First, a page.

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Orders pour in for Brooksville firm's draft beer gear

Whether it's a Samuel Adams Boston Lager or a Blue Moon Belgian White, if it's on tap, there's a good chance it's been poured with a Micro Matic product. Micro Matic makes just about anything having to do with draft beer: keg pumps, CO2 regulators, beer tap handles, even refrigerated containers especially designed for kegs called kegerators. And despite the economic downturn, this Hernando County manufacturer continues to grow, from $5 million in revenue a few years ago to $20 million in 2009.

Micro Matic USA LLC, formerly Tissco, moved to the Hernando County Airport Industrial Park in 2008. Just two years later, it needs more space.

Recently, the Danish company began work on a 32,000-square-foot expansion, which will bring its Brooksville operation to more than 85,000 square feet. Under construction by Wagner Construction of Leesburg, the project will be completed next spring.

"Florida is still a place where there's room for growth and the price level is reasonable," said Torben Toftegaard, chief executive officer of Micro Matic USA LLC.

According to the Hernando County Office of Business Development, the local expansion also provides space for the company to consolidate manufacturing operations.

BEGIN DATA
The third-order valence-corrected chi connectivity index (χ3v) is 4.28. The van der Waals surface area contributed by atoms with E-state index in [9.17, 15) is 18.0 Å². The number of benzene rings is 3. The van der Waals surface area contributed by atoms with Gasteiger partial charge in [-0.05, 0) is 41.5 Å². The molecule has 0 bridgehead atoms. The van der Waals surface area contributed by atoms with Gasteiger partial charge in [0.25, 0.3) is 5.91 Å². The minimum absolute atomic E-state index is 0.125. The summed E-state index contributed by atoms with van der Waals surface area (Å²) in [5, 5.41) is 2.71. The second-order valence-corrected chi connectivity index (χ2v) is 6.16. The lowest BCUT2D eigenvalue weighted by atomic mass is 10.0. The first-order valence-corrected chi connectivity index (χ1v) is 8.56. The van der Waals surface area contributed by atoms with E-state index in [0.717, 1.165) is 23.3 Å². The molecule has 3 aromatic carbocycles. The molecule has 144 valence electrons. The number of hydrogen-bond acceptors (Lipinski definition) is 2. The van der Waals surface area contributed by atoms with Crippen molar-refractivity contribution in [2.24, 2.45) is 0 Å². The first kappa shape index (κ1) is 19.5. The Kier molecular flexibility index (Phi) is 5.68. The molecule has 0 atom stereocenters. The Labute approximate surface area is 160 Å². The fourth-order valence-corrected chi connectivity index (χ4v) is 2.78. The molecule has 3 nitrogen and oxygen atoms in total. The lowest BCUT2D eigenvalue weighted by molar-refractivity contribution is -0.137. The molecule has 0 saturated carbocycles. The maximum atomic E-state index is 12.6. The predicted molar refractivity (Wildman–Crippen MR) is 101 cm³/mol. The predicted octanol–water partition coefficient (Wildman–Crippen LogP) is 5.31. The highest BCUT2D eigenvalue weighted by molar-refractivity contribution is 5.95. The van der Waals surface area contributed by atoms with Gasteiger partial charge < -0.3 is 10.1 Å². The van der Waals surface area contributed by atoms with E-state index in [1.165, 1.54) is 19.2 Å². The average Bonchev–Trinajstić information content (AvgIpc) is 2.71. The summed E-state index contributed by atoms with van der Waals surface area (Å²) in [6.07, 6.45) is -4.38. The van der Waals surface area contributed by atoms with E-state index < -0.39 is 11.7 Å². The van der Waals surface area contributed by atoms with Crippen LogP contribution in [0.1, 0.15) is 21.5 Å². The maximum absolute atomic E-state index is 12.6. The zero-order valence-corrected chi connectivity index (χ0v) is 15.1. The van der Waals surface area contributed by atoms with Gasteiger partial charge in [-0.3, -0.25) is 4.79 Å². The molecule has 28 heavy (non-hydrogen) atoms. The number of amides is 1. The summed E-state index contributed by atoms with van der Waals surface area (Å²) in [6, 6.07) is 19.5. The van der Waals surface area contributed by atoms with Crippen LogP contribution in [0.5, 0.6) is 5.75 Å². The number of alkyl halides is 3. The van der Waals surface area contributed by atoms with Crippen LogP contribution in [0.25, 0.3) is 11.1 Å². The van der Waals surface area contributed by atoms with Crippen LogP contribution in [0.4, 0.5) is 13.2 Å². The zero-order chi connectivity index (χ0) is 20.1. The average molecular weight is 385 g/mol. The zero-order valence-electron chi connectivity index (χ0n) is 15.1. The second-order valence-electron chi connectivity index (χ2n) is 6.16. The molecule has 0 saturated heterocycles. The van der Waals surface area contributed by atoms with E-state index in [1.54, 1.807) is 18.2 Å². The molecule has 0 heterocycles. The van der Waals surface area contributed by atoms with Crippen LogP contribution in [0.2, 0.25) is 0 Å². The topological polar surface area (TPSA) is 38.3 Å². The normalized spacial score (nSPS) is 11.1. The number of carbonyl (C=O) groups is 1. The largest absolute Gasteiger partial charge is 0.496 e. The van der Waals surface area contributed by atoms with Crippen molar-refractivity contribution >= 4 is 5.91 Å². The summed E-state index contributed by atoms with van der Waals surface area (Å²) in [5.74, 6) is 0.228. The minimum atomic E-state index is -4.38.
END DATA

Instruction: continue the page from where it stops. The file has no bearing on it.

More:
A privately held company, Micro Matic was founded in 1953, and employs more than 900 people worldwide and 80 workers in Hernando County. Officials expect to see that number grow in the coming year, said Toftegaard.

The warehouse is neat and efficient with sales associates, administration, and those on the production line all in close proximity.

CJ Curtis, 30, has worked for Micro Matic for the past six months. On a recent morning he carefully assembled a variety of stainless steel pieces from start to finish, putting his completed product neatly in a box.

"I assemble the couplers," Curtis said. "It's the thing that goes into the keg and lets the beer come out."

A few tables down is Sarah Phillips, 20, who has worked with the company for a year. Over the whirring sound of drills, she adeptly demonstrates the correct way to assemble a series of copper and black pieces for regulators.

"I graduated from Nature Coast (Technical High School)," she said. "This is my first job."

The company offers beer institutes several times a year to help customers avoid the pitfalls of draft beer — too fizzy, too flat — and make the most of its products.

And in this economic downturn, those products have continued to be popular. The Brewers Association reports the number of American breweries recently reached 1,625, the highest number in 100 years.

Shary Lyssy Marshall can be reached at

Orders pour in for Brooksville firm's draft beer gear 09/23/10 [Last modified: Thursday, September 23, 2010 8:58pm]
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